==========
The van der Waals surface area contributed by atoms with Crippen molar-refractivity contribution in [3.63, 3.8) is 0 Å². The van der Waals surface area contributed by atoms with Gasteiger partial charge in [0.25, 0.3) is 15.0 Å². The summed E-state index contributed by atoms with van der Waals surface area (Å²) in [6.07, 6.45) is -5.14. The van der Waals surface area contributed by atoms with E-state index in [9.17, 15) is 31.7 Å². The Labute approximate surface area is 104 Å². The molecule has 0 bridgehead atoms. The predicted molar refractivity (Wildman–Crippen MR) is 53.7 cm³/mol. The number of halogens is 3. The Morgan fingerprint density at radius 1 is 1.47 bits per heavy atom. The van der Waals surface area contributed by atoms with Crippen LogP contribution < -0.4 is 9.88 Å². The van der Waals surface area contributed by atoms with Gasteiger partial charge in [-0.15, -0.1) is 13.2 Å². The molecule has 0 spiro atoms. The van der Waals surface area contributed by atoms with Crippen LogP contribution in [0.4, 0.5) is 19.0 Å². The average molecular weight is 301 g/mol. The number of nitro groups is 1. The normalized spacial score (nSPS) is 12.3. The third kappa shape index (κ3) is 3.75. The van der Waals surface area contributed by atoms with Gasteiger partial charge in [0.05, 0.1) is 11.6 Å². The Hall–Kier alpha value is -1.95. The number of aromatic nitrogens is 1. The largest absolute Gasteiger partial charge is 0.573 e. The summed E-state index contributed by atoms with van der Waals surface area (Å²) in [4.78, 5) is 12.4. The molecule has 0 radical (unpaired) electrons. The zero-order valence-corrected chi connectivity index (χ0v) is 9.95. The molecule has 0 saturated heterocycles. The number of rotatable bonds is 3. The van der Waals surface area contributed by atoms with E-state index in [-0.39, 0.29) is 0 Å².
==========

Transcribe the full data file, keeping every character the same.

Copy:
The van der Waals surface area contributed by atoms with Crippen molar-refractivity contribution in [3.63, 3.8) is 0 Å². The van der Waals surface area contributed by atoms with Gasteiger partial charge in [0.25, 0.3) is 15.0 Å². The summed E-state index contributed by atoms with van der Waals surface area (Å²) in [6.07, 6.45) is -5.14. The van der Waals surface area contributed by atoms with E-state index in [9.17, 15) is 31.7 Å². The Labute approximate surface area is 104 Å². The molecule has 0 bridgehead atoms. The predicted molar refractivity (Wildman–Crippen MR) is 53.7 cm³/mol. The number of halogens is 3. The Morgan fingerprint density at radius 1 is 1.47 bits per heavy atom. The van der Waals surface area contributed by atoms with Crippen LogP contribution < -0.4 is 9.88 Å². The van der Waals surface area contributed by atoms with Gasteiger partial charge in [-0.15, -0.1) is 13.2 Å². The molecule has 0 spiro atoms. The van der Waals surface area contributed by atoms with Crippen LogP contribution in [0.4, 0.5) is 19.0 Å². The average molecular weight is 301 g/mol. The number of nitro groups is 1. The normalized spacial score (nSPS) is 12.3. The third kappa shape index (κ3) is 3.75. The van der Waals surface area contributed by atoms with Gasteiger partial charge in [0.05, 0.1) is 11.6 Å². The Hall–Kier alpha value is -1.95. The number of aromatic nitrogens is 1. The largest absolute Gasteiger partial charge is 0.573 e. The summed E-state index contributed by atoms with van der Waals surface area (Å²) in [4.78, 5) is 12.4. The molecule has 0 radical (unpaired) electrons. The zero-order valence-corrected chi connectivity index (χ0v) is 9.95. The molecule has 0 saturated heterocycles. The number of rotatable bonds is 3. The van der Waals surface area contributed by atoms with E-state index in [-0.39, 0.29) is 0 Å².